Study Skills Workshops & Digital Scholarship Series Spring 2015 Schedule


under: Academics, Events, Graduate Programs, Graduate School Office, Jobs & Careers, Professional Development

Back-to-Graduate School Beatitudes

Posted by: McCrayCC | January 5, 2015 | No Comment |

Happy New Year!  The start of a new year may inspire you to make resolutions: attend this conference, finish that paper, and make progress toward graduation. Although it may not impose the same kind of deadlines as your academic work, your professional development deserves some space on your list of resolutions, too. Make time and set goals to stay on track.As we start a new year, here are a few back to graduate school beatitudes.

  • Be patient with yourself.
    • Be patient with your own process of intellectual growth. You will get there and it will all come together. You aren’t supposed to know everything at the beginning of graduate school. And you still won’t know everything at the end (of coursework, exams, the dissertation, life…).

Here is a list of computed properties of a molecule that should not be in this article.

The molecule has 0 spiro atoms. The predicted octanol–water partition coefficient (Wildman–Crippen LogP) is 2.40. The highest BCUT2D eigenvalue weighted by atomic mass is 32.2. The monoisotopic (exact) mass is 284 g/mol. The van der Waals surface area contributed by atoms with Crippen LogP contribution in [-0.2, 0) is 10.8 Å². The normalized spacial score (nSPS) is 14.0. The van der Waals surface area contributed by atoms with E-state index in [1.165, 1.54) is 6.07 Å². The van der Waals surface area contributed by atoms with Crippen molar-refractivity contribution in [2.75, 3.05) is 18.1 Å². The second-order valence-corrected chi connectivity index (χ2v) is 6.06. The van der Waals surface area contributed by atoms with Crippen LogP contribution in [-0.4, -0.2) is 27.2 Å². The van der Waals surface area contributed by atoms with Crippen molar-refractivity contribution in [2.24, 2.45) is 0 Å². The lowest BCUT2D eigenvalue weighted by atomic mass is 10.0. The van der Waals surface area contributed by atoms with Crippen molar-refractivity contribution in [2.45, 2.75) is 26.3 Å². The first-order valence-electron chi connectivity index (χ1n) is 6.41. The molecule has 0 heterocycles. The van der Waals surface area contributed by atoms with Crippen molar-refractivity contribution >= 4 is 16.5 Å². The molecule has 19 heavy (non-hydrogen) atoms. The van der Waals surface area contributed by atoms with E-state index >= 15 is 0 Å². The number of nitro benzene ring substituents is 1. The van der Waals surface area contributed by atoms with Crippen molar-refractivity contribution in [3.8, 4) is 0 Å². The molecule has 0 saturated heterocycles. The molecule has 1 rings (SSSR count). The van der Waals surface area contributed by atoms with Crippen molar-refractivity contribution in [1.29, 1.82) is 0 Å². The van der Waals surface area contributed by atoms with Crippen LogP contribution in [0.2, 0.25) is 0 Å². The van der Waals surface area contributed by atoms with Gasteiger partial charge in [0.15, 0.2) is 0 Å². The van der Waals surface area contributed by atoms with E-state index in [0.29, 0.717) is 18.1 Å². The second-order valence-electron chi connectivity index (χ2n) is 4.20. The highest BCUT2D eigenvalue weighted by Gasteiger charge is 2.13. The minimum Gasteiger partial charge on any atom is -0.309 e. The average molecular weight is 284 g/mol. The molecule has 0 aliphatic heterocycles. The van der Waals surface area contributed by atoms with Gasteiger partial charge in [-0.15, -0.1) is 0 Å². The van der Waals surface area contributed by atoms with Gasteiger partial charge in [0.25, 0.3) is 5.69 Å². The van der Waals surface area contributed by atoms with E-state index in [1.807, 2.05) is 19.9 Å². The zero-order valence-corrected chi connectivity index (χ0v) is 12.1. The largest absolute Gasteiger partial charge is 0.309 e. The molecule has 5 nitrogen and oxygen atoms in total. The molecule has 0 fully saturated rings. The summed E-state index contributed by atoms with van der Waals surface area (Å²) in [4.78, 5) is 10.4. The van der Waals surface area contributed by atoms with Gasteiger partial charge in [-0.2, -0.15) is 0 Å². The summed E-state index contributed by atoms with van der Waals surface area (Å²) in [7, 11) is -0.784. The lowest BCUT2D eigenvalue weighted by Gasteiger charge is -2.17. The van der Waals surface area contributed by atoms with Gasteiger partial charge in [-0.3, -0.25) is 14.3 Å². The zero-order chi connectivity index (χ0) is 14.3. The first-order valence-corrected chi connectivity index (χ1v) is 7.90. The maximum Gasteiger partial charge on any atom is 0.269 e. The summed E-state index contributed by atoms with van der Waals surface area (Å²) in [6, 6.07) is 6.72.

• Getting the actual degree isn’t about intellect. It is about sheer strength of will and dogged determination. “ I’m gonna walk out of here with that piece of paper if it’s the last cottonpickin’ thing I do.” That kind of thinking helps you to keep going after you’ve just been asked to revise a chapter for the third time, your committee member has failed to submit a letter of rec on time, and you feel like blowing something or someone up.
    • You have not because you ask not. You have to be willing to ask for what you need. You deserve transparency about the rules and procedures of your program, cordial treatment from faculty, staff and students, and a program that prepares you not only for the rigors of grad school but also for the job market (should you desire a career in academia). But folks won’t hand it to you on a silver platter. You have to build relationships, ask questions, and make demands.
    • Figure out your writing process (the place [home, coffee shop, library], time [morning, afternoon, night], and conditions [background noise, total silence, cooler or warmer] under which you work best and try to create those conditions as frequently as possible during finals, qualifying exams, and dissertation